Last Updated on Tuesday, 30 November 1999 05:00 Monday, 05 September 2011 11:58
A desperate financial position of the Independent Power Producers (IPPs) seem to have finally forced them to take the ultimate step of invoking government guarantees to recover their receivables from the government and avert closures. In a bid to overcome their financial crunch, as many as nine IPPs having a combined capacity of about 1900 megawatts have joined hands to serve notices on the state-owned Central Purchasing Power Agency (CPPA) over the authorities failure to clear dues amounting to Rs 31 billion.
The authorities now have 30 days to pay the dues, otherwise the guarantees would be encashed. Painting a bleak scenario of the conditions prevailing in the power sector, former Federal Secretary Abdullah Yousuf, who now heads an advisory council for 29 IPPs, says that even if the government paid Rs 31 billion within the mandatory 30-day notice period to avoid the embarrassment of seeing the guarantees being invoked, at least four of the IPPs with power generation capacity of 900 MW will stop their operations on August 28 and could even terminate their contracts. Banks are also no longer prepared to extend working capital facility to the IPPs because the recovery of only Rs 28 billion against the billing of Rs 56 billion to Pepco has badly affected the IPPs financial position and the government has already defaulted on about Rs 40 billion in payment to the banking sector on account of interest payment on the liabilities of Rs 301 billion assumed from the Wapda companies two years ago. Total outstanding amount of IPPs against Pepco at present is Rs 211 billion, out of which Rs 130 billion is owed to Hubco and Kapco while Rs 81 billion is payable to the other IPPs. The PSO, which has been supplying oil to Hubco and Kapco on credit was also facing financial hardships and its LCs could be cancelled because of non-payment to banks on the maturity dates.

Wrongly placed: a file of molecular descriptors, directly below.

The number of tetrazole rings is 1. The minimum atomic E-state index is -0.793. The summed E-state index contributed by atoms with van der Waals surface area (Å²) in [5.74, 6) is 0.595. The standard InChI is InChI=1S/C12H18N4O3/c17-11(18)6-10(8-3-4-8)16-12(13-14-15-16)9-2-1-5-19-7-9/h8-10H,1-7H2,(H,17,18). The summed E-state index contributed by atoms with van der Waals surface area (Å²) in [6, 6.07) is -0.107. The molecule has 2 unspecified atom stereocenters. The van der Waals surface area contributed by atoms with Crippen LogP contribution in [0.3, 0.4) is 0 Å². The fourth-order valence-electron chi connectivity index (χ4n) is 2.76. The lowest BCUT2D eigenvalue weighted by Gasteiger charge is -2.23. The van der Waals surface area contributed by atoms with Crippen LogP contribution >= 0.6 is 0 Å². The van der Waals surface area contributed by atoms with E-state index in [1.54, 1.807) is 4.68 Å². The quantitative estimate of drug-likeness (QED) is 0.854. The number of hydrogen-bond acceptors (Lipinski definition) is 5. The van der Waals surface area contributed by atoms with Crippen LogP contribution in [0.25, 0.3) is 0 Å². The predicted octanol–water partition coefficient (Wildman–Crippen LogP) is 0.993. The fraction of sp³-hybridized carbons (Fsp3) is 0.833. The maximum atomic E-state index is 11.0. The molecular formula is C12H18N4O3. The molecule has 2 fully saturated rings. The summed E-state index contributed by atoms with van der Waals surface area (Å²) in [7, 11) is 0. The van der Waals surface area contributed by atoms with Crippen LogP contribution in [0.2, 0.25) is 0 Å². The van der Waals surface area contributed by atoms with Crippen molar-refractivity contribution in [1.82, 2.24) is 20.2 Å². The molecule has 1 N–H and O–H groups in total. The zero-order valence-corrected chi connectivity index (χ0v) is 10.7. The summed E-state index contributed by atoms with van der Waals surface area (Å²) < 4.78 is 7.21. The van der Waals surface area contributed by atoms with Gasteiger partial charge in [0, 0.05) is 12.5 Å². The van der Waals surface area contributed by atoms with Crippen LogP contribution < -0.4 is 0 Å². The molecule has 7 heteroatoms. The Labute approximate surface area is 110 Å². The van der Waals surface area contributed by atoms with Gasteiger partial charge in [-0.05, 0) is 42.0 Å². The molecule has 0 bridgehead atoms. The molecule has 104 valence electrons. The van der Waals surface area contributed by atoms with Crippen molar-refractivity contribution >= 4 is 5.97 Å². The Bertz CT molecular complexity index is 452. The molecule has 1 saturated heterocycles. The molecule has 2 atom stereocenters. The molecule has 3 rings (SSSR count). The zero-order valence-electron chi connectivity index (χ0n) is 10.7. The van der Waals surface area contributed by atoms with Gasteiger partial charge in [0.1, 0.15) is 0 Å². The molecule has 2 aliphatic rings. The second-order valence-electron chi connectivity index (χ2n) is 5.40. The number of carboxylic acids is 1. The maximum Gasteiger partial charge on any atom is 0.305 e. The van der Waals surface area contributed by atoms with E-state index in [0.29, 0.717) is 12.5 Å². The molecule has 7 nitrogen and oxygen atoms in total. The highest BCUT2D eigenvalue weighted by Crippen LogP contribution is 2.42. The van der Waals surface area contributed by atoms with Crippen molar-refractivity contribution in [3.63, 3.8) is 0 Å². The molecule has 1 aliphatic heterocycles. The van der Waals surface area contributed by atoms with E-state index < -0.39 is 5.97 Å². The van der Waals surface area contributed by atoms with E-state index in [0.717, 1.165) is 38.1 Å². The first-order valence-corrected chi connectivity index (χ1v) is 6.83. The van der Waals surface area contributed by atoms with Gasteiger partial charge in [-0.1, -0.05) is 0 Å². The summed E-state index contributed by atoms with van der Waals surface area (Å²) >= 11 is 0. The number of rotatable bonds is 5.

Tracing the history of the problem, Abdullah Yousuf explains that in the beginning the fuel mix for the power sector was 70 percent hydel and 30 percent thermal but over the years, the equation has reversed and now the fuel mix is exactly the opposite. Despite successive increases in the price of electricity over the years, there is still a cost differential of almost Rs 2/KWh, which the government is supposed to pay as subsidy. This translated into a total subsidy of Rs 190 billion as against the allocation of Rs 81 billion for the purpose in the budget. The saddest part is that the government has invested more than one trillion rupees in the last three years in the power sector, not for asset expansion but for non-productive financing of cash deficits. A visibly frustrated Abdullah Yousuf discloses that the IPPs have also not heard anything about the Rs 25 billion that the Prime Minister has reportedly ordered to be released. Invoking sovereign guarantees has international implications and the stakeholders are getting anxious to find out the worth of the government paper. The IPPs have highlighted the issue at every level - from the Finance Ministry to various committees. They have also raised the issue with the Prime Minister - but there is nobody to take charge of the situation. If you have in-house problems, resolve them. Why are you piling things up? The government does not have a policy and we don t see things coming through, according to an embittered Yousuf.